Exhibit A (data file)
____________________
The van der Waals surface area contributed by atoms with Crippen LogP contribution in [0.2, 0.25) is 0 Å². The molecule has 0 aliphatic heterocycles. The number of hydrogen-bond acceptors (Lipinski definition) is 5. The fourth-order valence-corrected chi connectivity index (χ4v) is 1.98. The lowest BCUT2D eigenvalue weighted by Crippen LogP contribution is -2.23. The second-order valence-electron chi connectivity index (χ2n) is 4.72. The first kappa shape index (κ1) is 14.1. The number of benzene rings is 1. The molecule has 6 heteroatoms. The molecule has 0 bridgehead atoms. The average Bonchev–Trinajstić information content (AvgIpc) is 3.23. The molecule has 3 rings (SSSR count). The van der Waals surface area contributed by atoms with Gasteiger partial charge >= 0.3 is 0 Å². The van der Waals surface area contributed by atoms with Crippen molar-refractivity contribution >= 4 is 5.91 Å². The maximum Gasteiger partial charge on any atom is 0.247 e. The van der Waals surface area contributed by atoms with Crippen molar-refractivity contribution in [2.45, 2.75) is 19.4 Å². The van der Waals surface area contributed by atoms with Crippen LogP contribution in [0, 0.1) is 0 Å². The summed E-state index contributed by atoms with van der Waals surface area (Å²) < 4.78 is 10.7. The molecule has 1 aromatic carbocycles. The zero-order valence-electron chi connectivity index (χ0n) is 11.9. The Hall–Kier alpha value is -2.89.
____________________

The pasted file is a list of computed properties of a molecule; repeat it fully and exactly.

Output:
The van der Waals surface area contributed by atoms with Crippen LogP contribution in [0.2, 0.25) is 0 Å². The molecule has 0 aliphatic heterocycles. The number of hydrogen-bond acceptors (Lipinski definition) is 5. The fourth-order valence-corrected chi connectivity index (χ4v) is 1.98. The lowest BCUT2D eigenvalue weighted by Crippen LogP contribution is -2.23. The second-order valence-electron chi connectivity index (χ2n) is 4.72. The first kappa shape index (κ1) is 14.1. The number of benzene rings is 1. The molecule has 6 heteroatoms. The molecule has 0 bridgehead atoms. The average Bonchev–Trinajstić information content (AvgIpc) is 3.23. The molecule has 3 rings (SSSR count). The van der Waals surface area contributed by atoms with Gasteiger partial charge >= 0.3 is 0 Å². The van der Waals surface area contributed by atoms with Crippen molar-refractivity contribution >= 4 is 5.91 Å². The maximum Gasteiger partial charge on any atom is 0.247 e. The van der Waals surface area contributed by atoms with Crippen molar-refractivity contribution in [2.45, 2.75) is 19.4 Å². The van der Waals surface area contributed by atoms with Crippen LogP contribution in [0, 0.1) is 0 Å². The summed E-state index contributed by atoms with van der Waals surface area (Å²) < 4.78 is 10.7. The molecule has 1 aromatic carbocycles. The zero-order valence-electron chi connectivity index (χ0n) is 11.9. The Hall–Kier alpha value is -2.89.